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October 29th, 2003 Elizabeth Dye | Fashion
 

A Cut Above

New niche salons prove less is more.

     
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If you're at all follicle-forward, you've probably noticed Portland's recent salon boom.

Now, it's not so much that there's been a spike in the quantity of local hair haciendas. I'm talking about the all-out war for supremacy among our city's uber-cool, architect-designed salons, where black-uniformed stylists alternately badger ("You cut your own hair? Well, only this $60 egg-yolk serum will make it grow again!") and pamper clients with a surfeit of services and perks.

It seems it's no longer enough to get a trim on your lunch hour anymore. Now nothing less than lymphatic drainage, a coriander cuticle massage, and a glass of chilled Chardonnay will do.

If all this fashionable fuss makes you want to run straight to your corner Supercuts, I'm here to tell you about two salons that still embrace the basics of beauty.

The Parlor is anything but posh--and that's part of its appeal. Located in an airy studio in an industrial Southeast building, it's owned and operated by Bianca Grace. The centerpiece is a '60s era bamboo styling chair (salvaged by a Division Street vintage store), and the rest of the decor follows its lead. Slatted shades and potted palms screen the ample sunlight; a nubby red sofa slumps casually along one wall. Just like at a lot of other salons, you can get a glass of wine and an earful of music. But you're more likely to hear Adam Ant or Jacques Brel than 21st-century techno. "I don't think I own any music made after 1990," Grace jokes.

Still, the Parlor is something better than cool--it is comfortable. A former punk rocker who shaved many a mohawk before going to her first "real" stylist in her mid-20s, Grace is something of a maverick in the salon world.

"I never wanted to be the 'typical hairdresser' with five colors in my hair and leopard everything," says Grace. "I've worked in salons where everyone gabs about how hard they partied the night before. It wasn't for me."

Instead, Grace's shop is a refuge where one-on-one attention and reasonable rates ($20 to $25 for a haircut) rule. It's even quiet--if you don't count the trains barreling past the windows.

At the other end of the brush is Celeste Trapp's HairM Grooming Salon. HairM is more exclusive--50 percent more, to be exact, as it's Portland's first men-only modern salon. But banish those visions of a barbershop full of stag magazines and Spike TV broadcasts.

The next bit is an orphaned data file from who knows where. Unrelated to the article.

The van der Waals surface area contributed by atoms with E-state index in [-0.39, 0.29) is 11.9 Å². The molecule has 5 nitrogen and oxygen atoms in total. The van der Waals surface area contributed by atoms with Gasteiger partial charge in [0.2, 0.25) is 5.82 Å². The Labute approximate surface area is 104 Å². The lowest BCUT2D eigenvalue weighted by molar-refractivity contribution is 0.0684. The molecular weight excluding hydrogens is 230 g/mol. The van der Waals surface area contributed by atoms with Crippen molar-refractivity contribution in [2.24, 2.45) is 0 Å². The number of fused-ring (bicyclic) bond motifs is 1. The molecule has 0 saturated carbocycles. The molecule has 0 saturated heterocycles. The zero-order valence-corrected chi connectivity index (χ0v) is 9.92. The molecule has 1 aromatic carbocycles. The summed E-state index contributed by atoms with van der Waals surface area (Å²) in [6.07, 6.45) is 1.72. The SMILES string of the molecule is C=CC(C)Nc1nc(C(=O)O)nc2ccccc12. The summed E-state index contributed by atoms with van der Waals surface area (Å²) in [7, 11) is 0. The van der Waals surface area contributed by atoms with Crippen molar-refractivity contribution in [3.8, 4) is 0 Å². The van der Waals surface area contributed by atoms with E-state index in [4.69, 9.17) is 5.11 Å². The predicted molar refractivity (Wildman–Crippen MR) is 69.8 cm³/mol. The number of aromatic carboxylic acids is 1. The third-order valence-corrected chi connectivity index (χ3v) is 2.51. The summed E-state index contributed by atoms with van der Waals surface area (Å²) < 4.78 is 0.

Even though it sounds like a haircutting version of Hooters, HairM is all class.

The salon recently settled into its new Waterfront digs in a former nightclub. Designing the reception area as a bar (serving draft beer and wine), Trapp has also suspended satellite televisions at each station to display can't-miss sporting events. And yes, there are men's magazines to flip through at this stripper-ish-sounding salon--but nothing spicier than Maxim.

"Almost all salons target women, with their decor, their atmosphere and their services," says the 32-year-old Trapp, a former vice president of business development for a marketing agency. "The environment just isn't appealing or comfortable for most men."

HairM, by contrast, is styled in moody neutrals, with exposed brick walls, floors varnished to a Brazil-nut brown, masculine glass and chrome accents. Private rooms for nail and waxing services, including a red-and-gold curtained booth for pedicures, keep the more intimate grooming rituals private from prying eyes. The products available for sale--Paul Mitchell's Tea Tree line, eShave creams and salves, Nioxin shampoos--are decidedly male in focus and formula (hair loss, anyone?).

"We'll tell our clients if we can see scalp," says Trapp, in contrast to the darling-you-look-fabulous drool you get at many high-concept salons. "We want to build real relationships with the men who come in here. This place is about teaching men the value of pampering and caring for themselves."

But what's being touted as a new idea is really a return to an old one.

Taking a page from one of the many men's mags placed all over the salon, Trapp puts her place into sharp focus: "What we're calling the 'metrosexual' today is what they used to call a gentleman."

And if a gentleman's coiffure parlor can thrive in Portland, could the return of sanity and civility to salon life be far behind? Don't count your egg yolks 'til they hatch.


The Parlor

107 SE Washington St., Suite 202A, 445-4997.

HairM

818 SW 1st Ave., 226-6066, www.hairMgrooming.com .

The King's Cut comes complete with a neck rub, steam towel facial, scalp massage, shampoo, cut, style and razor trim for $35.

 
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